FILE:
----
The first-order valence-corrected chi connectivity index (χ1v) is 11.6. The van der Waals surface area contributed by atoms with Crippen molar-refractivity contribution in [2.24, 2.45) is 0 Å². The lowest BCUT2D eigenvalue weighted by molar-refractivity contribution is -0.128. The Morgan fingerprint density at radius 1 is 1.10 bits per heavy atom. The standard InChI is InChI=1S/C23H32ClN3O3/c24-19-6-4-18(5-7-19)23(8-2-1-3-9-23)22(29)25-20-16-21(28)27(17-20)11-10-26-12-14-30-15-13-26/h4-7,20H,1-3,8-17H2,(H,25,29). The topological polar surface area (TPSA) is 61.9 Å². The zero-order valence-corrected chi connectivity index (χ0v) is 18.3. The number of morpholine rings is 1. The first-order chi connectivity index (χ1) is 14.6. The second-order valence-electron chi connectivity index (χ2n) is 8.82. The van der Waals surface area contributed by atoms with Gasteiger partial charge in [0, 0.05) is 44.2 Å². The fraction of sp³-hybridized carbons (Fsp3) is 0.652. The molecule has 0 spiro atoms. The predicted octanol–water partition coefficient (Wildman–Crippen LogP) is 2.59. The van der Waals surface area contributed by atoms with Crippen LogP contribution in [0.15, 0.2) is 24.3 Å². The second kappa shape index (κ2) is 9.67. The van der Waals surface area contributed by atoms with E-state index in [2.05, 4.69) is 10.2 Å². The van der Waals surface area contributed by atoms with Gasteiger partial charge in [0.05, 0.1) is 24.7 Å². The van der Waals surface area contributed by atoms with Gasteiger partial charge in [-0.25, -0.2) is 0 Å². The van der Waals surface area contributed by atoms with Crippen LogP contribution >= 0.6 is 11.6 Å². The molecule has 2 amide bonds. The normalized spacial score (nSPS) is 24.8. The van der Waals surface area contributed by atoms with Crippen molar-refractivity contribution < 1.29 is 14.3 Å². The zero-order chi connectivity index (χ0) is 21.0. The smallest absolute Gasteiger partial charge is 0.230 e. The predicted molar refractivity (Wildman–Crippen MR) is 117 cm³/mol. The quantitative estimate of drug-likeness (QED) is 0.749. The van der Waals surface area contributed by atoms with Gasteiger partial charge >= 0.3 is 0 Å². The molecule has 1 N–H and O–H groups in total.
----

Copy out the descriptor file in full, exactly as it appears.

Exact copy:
The first-order valence-corrected chi connectivity index (χ1v) is 11.6. The van der Waals surface area contributed by atoms with Crippen molar-refractivity contribution in [2.24, 2.45) is 0 Å². The lowest BCUT2D eigenvalue weighted by molar-refractivity contribution is -0.128. The Morgan fingerprint density at radius 1 is 1.10 bits per heavy atom. The standard InChI is InChI=1S/C23H32ClN3O3/c24-19-6-4-18(5-7-19)23(8-2-1-3-9-23)22(29)25-20-16-21(28)27(17-20)11-10-26-12-14-30-15-13-26/h4-7,20H,1-3,8-17H2,(H,25,29). The topological polar surface area (TPSA) is 61.9 Å². The zero-order valence-corrected chi connectivity index (χ0v) is 18.3. The number of morpholine rings is 1. The first-order chi connectivity index (χ1) is 14.6. The second-order valence-electron chi connectivity index (χ2n) is 8.82. The van der Waals surface area contributed by atoms with Gasteiger partial charge in [0, 0.05) is 44.2 Å². The fraction of sp³-hybridized carbons (Fsp3) is 0.652. The molecule has 0 spiro atoms. The predicted octanol–water partition coefficient (Wildman–Crippen LogP) is 2.59. The van der Waals surface area contributed by atoms with Crippen LogP contribution in [0.15, 0.2) is 24.3 Å². The second kappa shape index (κ2) is 9.67. The van der Waals surface area contributed by atoms with E-state index in [2.05, 4.69) is 10.2 Å². The van der Waals surface area contributed by atoms with Gasteiger partial charge in [0.05, 0.1) is 24.7 Å². The van der Waals surface area contributed by atoms with Gasteiger partial charge in [-0.25, -0.2) is 0 Å². The van der Waals surface area contributed by atoms with Crippen LogP contribution >= 0.6 is 11.6 Å². The molecule has 2 amide bonds. The normalized spacial score (nSPS) is 24.8. The van der Waals surface area contributed by atoms with Crippen molar-refractivity contribution < 1.29 is 14.3 Å². The zero-order chi connectivity index (χ0) is 21.0. The smallest absolute Gasteiger partial charge is 0.230 e. The predicted molar refractivity (Wildman–Crippen MR) is 117 cm³/mol. The quantitative estimate of drug-likeness (QED) is 0.749. The van der Waals surface area contributed by atoms with Gasteiger partial charge >= 0.3 is 0 Å². The molecule has 1 N–H and O–H groups in total.